How to raise intelligent children
Since my early years of professional life, I have been answering questions about gifted development and education. So it is not surprising that I am asked to take part in an interview about raising intelligent children. As I prepared for and gave an interview recently, it was surprising how little I put emphasis on intelligence and how much I stressed simple, old-fashioned ideas about raising kids.
While my main research, teaching, writing, and writing have been focused on giftedness, it is not the only quality I value. In fact, I value kindness, integrity and a sense of humor more than intelligence. None of these attributes require a high IQ.
Intelligence is important. An intelligent, curious, well-developed and disciplined mind will be an advantage in all human activities, from school to the workplace to personal relationships. Here are my findings based on recent research on intelligence and brain.
1. It all starts with you.
You can take care of yourself and your child by taking good care of them. Your child will thrive if you allow them to be imperfect and accept your failures as learning opportunities. (This is a key theme in Imperfect Parents: How to Build Relationships with Your Child to Weather Any Storm.
2. Show your child unconditional love by showing it.
Be reliable and always warm. Be patient and kind. Be yourself.
Be attentive to your child’s curiosities and respond to their questions.
4. You should make sure you have plenty of time to play.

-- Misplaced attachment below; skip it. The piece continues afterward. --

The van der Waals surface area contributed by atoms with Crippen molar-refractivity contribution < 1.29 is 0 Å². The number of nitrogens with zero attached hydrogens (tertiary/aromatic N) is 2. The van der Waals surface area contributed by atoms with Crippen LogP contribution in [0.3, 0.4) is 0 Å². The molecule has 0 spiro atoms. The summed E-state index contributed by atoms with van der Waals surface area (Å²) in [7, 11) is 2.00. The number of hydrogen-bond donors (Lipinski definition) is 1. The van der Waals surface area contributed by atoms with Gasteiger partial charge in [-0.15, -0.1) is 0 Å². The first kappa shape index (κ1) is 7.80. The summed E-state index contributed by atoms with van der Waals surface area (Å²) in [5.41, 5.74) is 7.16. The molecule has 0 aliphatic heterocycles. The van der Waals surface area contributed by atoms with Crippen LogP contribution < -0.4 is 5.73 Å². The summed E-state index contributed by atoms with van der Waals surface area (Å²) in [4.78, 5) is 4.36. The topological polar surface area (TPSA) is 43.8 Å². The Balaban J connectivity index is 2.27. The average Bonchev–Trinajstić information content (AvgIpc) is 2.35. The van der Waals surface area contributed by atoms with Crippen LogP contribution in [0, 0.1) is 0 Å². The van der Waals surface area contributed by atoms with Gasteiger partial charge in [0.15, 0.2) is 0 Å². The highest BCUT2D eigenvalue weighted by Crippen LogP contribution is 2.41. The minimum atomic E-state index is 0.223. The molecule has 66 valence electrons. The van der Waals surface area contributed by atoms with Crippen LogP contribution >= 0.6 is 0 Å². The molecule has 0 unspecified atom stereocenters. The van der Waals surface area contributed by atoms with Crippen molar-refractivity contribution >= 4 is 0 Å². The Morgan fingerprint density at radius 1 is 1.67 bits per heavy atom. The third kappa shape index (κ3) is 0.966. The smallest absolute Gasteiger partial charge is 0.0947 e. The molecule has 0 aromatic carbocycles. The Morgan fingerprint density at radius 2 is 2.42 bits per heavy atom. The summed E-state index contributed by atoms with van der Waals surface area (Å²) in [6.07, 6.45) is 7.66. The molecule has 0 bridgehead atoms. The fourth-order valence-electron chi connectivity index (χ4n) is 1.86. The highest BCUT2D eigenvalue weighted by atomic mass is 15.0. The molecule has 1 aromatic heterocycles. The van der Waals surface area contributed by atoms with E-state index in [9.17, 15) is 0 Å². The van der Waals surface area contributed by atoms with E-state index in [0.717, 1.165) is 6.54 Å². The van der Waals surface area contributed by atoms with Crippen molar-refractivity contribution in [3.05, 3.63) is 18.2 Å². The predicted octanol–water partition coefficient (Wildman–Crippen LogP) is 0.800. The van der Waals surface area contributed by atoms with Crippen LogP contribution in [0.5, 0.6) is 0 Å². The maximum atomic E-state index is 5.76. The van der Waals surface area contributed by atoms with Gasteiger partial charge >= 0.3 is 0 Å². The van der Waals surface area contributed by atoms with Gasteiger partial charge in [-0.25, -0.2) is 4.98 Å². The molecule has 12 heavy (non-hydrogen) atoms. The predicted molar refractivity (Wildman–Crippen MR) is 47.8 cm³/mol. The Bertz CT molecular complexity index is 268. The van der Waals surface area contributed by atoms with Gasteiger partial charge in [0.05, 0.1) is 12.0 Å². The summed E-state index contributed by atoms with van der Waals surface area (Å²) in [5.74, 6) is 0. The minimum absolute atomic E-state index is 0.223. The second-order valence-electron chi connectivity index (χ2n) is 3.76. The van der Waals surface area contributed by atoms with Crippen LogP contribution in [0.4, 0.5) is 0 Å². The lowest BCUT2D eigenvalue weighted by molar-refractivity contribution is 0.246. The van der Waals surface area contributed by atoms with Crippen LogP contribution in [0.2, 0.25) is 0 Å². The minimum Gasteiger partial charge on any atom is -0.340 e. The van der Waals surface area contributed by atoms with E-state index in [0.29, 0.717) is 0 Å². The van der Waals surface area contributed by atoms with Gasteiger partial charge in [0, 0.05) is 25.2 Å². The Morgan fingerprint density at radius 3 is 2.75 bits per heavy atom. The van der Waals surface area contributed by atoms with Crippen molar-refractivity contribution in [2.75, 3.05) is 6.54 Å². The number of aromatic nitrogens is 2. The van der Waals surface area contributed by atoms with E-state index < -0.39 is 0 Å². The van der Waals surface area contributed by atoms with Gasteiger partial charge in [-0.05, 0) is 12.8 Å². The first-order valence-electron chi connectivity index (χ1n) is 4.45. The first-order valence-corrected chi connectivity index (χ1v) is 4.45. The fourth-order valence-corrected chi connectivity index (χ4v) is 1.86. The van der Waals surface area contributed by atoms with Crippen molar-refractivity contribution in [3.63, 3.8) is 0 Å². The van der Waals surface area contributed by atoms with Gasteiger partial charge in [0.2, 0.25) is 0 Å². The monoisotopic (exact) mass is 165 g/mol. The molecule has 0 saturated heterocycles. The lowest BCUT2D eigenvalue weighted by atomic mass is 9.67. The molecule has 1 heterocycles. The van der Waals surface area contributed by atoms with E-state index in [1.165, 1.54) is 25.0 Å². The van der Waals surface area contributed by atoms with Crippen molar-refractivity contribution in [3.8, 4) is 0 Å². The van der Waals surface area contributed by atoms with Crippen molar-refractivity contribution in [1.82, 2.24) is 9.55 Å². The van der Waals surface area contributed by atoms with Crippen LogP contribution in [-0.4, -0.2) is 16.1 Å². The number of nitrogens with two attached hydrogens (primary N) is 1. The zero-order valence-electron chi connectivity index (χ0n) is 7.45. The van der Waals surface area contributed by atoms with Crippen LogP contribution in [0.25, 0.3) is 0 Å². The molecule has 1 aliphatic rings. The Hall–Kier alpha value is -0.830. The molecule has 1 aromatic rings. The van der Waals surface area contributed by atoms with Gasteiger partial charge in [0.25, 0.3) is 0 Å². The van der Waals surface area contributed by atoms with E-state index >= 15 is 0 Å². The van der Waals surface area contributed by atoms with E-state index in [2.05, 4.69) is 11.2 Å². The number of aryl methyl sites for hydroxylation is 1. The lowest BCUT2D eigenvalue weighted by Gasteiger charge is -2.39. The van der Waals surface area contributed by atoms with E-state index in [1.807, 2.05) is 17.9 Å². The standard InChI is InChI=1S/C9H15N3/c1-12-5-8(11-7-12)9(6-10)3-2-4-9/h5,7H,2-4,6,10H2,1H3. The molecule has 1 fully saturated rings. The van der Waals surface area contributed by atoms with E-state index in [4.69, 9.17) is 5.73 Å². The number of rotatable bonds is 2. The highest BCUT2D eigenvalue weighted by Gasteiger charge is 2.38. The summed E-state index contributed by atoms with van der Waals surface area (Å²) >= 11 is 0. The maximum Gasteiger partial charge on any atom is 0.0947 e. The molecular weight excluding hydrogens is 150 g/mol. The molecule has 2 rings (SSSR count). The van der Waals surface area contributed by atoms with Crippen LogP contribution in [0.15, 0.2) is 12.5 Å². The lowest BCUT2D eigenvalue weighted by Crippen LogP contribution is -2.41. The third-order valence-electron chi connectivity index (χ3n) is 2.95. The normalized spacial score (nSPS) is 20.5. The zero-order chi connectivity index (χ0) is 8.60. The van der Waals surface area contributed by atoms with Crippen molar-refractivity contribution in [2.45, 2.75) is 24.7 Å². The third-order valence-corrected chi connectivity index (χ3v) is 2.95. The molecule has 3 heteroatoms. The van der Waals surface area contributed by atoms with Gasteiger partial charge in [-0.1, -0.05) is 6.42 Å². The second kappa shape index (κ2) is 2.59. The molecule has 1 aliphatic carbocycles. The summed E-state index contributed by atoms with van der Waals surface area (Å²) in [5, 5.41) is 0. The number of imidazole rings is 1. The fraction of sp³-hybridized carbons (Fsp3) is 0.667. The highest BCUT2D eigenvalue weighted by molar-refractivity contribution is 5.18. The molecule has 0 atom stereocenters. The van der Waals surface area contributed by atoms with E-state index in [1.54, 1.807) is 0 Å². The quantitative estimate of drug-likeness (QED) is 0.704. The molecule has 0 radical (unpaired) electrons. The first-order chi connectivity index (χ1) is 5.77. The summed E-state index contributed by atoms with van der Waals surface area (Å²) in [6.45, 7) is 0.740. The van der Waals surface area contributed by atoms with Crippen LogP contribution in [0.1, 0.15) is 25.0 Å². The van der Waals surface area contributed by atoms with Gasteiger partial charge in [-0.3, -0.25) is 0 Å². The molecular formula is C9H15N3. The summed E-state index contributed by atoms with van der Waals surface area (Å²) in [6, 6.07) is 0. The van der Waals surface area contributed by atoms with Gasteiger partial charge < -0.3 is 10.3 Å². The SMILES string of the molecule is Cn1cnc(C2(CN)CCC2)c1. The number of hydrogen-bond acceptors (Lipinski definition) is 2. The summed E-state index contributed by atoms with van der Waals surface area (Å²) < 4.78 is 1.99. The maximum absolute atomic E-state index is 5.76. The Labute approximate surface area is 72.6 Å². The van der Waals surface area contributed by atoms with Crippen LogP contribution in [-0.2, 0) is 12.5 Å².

Play is the work and learning of childhood. It is more important for your child’s brain development (upto seven years) than any time spent doing academic learning. Play is an important part of learning and it should not be wasted.
5. Encourage all senses in your child.
Your child should be able to explore the world around them from birth. Help them discover ways to learn more about something they are interested in.
To succeed in any area of life, emotional regulation, self-control and persistence are more important than intelligence. Learn relaxation techniques such as mindful breathing and balance your child’s life with time spent in nature and times where they can daydream and putter.
7. Take note of your child’s physical development.
Make sure your child gets enough sleep, good nutrition, and plenty of exercise. These are all important brain-builders.
8. Encourage your child’s imagination.
Creativity is not only a great way to learn and enrich your life, but it’s also a wonderful vehicle for emotional healing.
Start at the birth of your child and do all these things to nurture their intelligence. If your child is five, ten, or fifteen years old and you haven’t been doing any of these things yet, it’s fine. The brain’s ability to change and develop throughout life is a remarkable feature of recent research. This mechanism is called neural plasticity. The brain develops from birth to old age when we interact with the environment, engage in meaningful activities, and challenge ourselves to learn.
Many parents are shocked to discover that there are still some old-fashioned secrets for raising smart children. These include loving your child, being kind and patient with them, making sure they get plenty of sleep, and making sure they play a lot. But, brain-building and person building are two different things.